- Researchers say consuming too much fast food and other unhealthy foods can harm your gut microbiome.
- They said people who have a diet high in processed and animal-derived fatty foods develop greater levels of destructive bacteria.
- They recommend a diet that consists mainly of vegetables, fish, nuts, and legumes.
Eating too many Big Macs could hit you right in the gut, a new study suggests.
Researchers from the Netherlands report that a diet full of high fat and high sugar foods – items found in most fast foods – can lead to an unhealthy gut microbiome.
The gut microbiome is the collection of bacteria, fungi, and viruses that live in your bowels that affect everything in your body, from inflammation to heart health.
An unhealthy microbiome increases your risk for inflammatory bowel disease and irritable bowel syndrome, as well as diabetes and even cancer.
In the study with 1,425 people in the Netherlands, researchers said that those who consumed a diet high in processed and animal-derived fatty foods had greater levels of destructive bacteria that produce toxins that harm the gut.
On the flip side, people whose diets consisted of more plants and fish had higher levels of healthy bacteria with anti-inflammatory effects.
“The microbiome contains trillions and trillions of microbes and microorganisms,” said Dr. Rudolph Bedford, a gastroenterologist at Providence Saint John’s Health Center in Santa Monica, California. “The gut microbiome essentially helps to train the immune system in childhood and adulthood, recognize and react to various harmful microbes that may enter the body also helping to the immune health. The microbiome is a very important aspect of our general health.”
The study dug into which dietary habits increase colonies of healthy bacteria, particularly Roseburia, Faecalibacterium, and Eubacterium.
“We showed that dietary patterns comprising legumes, breads, fish and nuts are associated with a lower abundance of clusters of opportunistic bacteria, pathways for the synthesis of endotoxins and inflammatory markers in stool,” the study authors write. “Higher proportions of these bacteria and pathways have been implicated in IBD and colorectal cancer.”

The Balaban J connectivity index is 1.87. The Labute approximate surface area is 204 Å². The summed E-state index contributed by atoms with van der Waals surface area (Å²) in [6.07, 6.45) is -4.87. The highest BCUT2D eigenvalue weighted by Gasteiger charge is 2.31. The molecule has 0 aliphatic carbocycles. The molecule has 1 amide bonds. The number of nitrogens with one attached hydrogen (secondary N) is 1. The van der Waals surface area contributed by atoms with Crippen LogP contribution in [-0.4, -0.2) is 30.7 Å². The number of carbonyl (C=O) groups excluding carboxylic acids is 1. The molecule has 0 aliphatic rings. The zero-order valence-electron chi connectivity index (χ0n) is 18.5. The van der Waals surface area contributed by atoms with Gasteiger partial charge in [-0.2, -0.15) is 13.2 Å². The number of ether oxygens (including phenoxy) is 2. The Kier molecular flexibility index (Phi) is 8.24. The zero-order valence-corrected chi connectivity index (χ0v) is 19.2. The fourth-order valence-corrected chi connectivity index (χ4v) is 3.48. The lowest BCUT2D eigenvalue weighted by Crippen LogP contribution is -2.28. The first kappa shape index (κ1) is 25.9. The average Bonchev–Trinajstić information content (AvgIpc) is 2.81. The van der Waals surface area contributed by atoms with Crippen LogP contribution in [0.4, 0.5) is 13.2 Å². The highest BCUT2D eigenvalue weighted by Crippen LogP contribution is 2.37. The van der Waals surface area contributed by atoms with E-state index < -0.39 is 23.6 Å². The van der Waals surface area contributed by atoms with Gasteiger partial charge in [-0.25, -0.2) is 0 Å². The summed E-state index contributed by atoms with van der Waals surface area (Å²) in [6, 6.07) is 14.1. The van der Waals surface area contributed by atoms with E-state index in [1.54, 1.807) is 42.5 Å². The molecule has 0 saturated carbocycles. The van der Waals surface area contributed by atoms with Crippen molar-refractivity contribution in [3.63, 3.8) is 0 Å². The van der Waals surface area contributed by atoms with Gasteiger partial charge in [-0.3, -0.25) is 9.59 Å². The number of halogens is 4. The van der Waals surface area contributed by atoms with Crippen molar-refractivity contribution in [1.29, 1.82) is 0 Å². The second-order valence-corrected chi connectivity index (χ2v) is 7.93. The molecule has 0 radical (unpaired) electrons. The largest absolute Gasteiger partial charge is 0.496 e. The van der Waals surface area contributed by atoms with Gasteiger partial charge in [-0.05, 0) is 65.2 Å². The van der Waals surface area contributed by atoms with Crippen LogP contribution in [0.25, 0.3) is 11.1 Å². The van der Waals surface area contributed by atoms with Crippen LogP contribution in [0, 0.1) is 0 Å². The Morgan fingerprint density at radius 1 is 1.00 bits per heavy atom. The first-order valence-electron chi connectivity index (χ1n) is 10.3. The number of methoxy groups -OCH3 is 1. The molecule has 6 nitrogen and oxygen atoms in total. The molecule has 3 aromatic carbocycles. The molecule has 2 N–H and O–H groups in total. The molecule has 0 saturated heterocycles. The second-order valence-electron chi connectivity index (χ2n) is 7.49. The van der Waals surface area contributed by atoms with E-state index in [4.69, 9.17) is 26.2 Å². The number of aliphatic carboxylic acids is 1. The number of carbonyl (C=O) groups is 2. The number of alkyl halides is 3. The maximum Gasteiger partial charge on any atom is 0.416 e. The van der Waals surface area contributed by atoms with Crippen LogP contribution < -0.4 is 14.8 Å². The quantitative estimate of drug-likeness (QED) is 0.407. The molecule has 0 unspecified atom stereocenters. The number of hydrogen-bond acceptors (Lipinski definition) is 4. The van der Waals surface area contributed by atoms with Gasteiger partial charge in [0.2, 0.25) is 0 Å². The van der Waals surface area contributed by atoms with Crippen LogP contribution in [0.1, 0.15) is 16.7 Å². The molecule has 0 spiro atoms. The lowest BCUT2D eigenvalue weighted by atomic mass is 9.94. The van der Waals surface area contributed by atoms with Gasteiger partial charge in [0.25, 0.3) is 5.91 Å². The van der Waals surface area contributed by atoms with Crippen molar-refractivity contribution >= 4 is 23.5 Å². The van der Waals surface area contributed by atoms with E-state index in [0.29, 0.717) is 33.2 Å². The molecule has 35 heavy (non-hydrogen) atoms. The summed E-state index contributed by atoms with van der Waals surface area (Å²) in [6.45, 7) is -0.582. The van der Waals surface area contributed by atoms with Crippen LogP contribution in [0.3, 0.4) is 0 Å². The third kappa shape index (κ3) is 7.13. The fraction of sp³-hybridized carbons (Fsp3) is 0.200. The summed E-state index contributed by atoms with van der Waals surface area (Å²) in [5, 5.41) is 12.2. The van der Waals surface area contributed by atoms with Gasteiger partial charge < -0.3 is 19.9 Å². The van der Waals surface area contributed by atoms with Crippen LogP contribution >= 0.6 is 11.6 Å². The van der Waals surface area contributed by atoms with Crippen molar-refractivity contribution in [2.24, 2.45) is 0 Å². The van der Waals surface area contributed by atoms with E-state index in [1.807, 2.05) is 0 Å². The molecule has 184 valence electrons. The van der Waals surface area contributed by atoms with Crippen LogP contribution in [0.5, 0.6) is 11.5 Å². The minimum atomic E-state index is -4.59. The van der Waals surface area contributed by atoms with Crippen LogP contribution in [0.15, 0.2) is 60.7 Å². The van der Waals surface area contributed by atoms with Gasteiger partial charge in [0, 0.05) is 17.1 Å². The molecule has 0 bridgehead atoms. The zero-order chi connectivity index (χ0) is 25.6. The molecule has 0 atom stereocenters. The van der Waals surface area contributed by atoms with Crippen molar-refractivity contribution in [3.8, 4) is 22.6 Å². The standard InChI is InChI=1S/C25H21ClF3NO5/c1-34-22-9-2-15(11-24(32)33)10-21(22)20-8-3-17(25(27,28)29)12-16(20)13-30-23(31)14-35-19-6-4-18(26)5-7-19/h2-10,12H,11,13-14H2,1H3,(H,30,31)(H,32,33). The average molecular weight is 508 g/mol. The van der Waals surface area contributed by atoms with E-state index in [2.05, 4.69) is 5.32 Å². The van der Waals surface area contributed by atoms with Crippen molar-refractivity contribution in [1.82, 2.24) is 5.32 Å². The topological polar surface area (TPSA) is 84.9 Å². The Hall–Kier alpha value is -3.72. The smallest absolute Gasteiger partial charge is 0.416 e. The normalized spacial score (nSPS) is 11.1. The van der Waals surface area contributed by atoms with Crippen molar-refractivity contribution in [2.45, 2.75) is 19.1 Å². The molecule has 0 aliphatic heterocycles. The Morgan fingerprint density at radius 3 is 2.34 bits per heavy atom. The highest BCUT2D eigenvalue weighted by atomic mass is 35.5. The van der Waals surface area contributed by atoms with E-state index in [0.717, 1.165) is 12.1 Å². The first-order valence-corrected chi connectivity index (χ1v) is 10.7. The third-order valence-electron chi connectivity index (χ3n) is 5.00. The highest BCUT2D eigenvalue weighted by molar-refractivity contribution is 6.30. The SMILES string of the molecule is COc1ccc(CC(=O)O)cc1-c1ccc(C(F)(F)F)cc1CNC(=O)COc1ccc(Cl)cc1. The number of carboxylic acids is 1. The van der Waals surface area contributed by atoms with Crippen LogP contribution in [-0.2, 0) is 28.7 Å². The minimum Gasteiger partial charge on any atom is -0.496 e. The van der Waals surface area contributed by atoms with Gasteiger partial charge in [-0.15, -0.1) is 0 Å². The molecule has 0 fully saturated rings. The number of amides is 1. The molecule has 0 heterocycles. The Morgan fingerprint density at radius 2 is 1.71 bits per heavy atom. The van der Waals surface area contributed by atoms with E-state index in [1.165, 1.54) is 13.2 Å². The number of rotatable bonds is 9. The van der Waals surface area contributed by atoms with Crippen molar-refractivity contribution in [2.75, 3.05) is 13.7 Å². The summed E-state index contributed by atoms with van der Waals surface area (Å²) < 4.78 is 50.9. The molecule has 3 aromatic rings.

Conversely, diets too high in fatty foods and meat were associated with higher levels of more harmful bacteria.
“We here observed a positive association of the total fat intake and meat consumption with [bacteria] species that are dominant in the upper GI tract and oral cavity, while the opposite direction was found for plant-derived foods,” they wrote. “Higher colonization of these bacteria in the intestine has been reported in IBD, liver cirrhosis, colon cancer.”
Aside from the health benefits of lowering your fat, animal protein, and sugar intake, consider that what you eat determines the health of an entire living ecosystem within you.
“I like to think of the microbiome as a 3- to 5-pound garden that we have living inside of us,” Dr. Elroy Vojdani, the founder of Regenera Medical in Los Angeles, told Healthline.
“What you feed that garden dictates what type of plants grow in that garden. If you feed it fuel that supports anti-inflammatory healthy bacteria, such as plant-based fibers and plant-based fats then you get a garden that has healthy, good bacteria and yeast living inside of it,” he explained. “If you feed the garden processed foods, sugar, and animal fat, then weeds will grow in that garden. Essentially, it’s a living and breathing biomass that is very responsive to what you put into it. When you put in healthy things, you get healthy things out.”
And if you have to eat fast food regularly, stay away from the burgers and fries.
“Vegetables, vegetables, vegetables,” Bedford told Healthline. “Salad if you have to go to a fast food restaurant, and cut down on the amount of dressing as they typically contain a lot of sugars. But that’s really about it – there are not too many other good fast foods out there, so to speak.”